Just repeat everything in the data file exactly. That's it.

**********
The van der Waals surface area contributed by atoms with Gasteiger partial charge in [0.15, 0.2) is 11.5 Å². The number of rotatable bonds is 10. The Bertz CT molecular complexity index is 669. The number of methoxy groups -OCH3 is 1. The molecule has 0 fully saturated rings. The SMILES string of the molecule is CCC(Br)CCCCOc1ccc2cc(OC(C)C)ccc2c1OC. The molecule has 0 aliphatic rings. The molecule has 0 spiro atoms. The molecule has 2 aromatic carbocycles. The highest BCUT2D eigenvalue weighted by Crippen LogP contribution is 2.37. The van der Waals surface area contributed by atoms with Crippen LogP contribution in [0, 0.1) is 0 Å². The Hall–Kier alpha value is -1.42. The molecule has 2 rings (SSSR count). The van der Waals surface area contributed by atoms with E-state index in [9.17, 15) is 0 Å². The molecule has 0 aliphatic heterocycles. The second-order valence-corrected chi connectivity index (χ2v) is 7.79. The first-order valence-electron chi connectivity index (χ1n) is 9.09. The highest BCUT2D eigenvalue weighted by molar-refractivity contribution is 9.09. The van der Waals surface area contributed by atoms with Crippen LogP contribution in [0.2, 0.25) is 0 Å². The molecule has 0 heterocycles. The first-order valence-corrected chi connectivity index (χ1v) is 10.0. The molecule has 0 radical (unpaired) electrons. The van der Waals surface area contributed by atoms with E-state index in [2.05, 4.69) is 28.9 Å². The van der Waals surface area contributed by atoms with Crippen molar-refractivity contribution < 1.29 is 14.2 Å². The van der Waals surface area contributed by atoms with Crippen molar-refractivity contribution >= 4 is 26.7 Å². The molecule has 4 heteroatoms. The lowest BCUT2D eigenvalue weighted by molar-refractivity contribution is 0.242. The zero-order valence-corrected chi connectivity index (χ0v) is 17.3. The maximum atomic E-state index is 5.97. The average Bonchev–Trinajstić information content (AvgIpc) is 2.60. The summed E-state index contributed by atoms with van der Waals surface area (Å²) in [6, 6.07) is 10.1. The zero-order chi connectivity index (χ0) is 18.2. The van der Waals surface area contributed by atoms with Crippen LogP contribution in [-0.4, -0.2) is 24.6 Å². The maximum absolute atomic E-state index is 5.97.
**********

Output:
The van der Waals surface area contributed by atoms with Gasteiger partial charge in [0.15, 0.2) is 11.5 Å². The number of rotatable bonds is 10. The Bertz CT molecular complexity index is 669. The number of methoxy groups -OCH3 is 1. The molecule has 0 fully saturated rings. The SMILES string of the molecule is CCC(Br)CCCCOc1ccc2cc(OC(C)C)ccc2c1OC. The molecule has 0 aliphatic rings. The molecule has 0 spiro atoms. The molecule has 2 aromatic carbocycles. The highest BCUT2D eigenvalue weighted by Crippen LogP contribution is 2.37. The van der Waals surface area contributed by atoms with Crippen LogP contribution in [0, 0.1) is 0 Å². The Hall–Kier alpha value is -1.42. The molecule has 2 rings (SSSR count). The van der Waals surface area contributed by atoms with E-state index in [9.17, 15) is 0 Å². The molecule has 0 aliphatic heterocycles. The second-order valence-corrected chi connectivity index (χ2v) is 7.79. The first-order valence-electron chi connectivity index (χ1n) is 9.09. The highest BCUT2D eigenvalue weighted by molar-refractivity contribution is 9.09. The van der Waals surface area contributed by atoms with Crippen LogP contribution in [0.2, 0.25) is 0 Å². The molecule has 0 heterocycles. The first-order valence-corrected chi connectivity index (χ1v) is 10.0. The molecule has 0 radical (unpaired) electrons. The van der Waals surface area contributed by atoms with E-state index in [2.05, 4.69) is 28.9 Å². The van der Waals surface area contributed by atoms with Crippen molar-refractivity contribution < 1.29 is 14.2 Å². The van der Waals surface area contributed by atoms with Crippen molar-refractivity contribution >= 4 is 26.7 Å². The molecule has 4 heteroatoms. The lowest BCUT2D eigenvalue weighted by molar-refractivity contribution is 0.242. The zero-order valence-corrected chi connectivity index (χ0v) is 17.3. The maximum atomic E-state index is 5.97. The average Bonchev–Trinajstić information content (AvgIpc) is 2.60. The summed E-state index contributed by atoms with van der Waals surface area (Å²) in [6, 6.07) is 10.1. The zero-order chi connectivity index (χ0) is 18.2. The van der Waals surface area contributed by atoms with Crippen LogP contribution in [-0.4, -0.2) is 24.6 Å². The maximum absolute atomic E-state index is 5.97.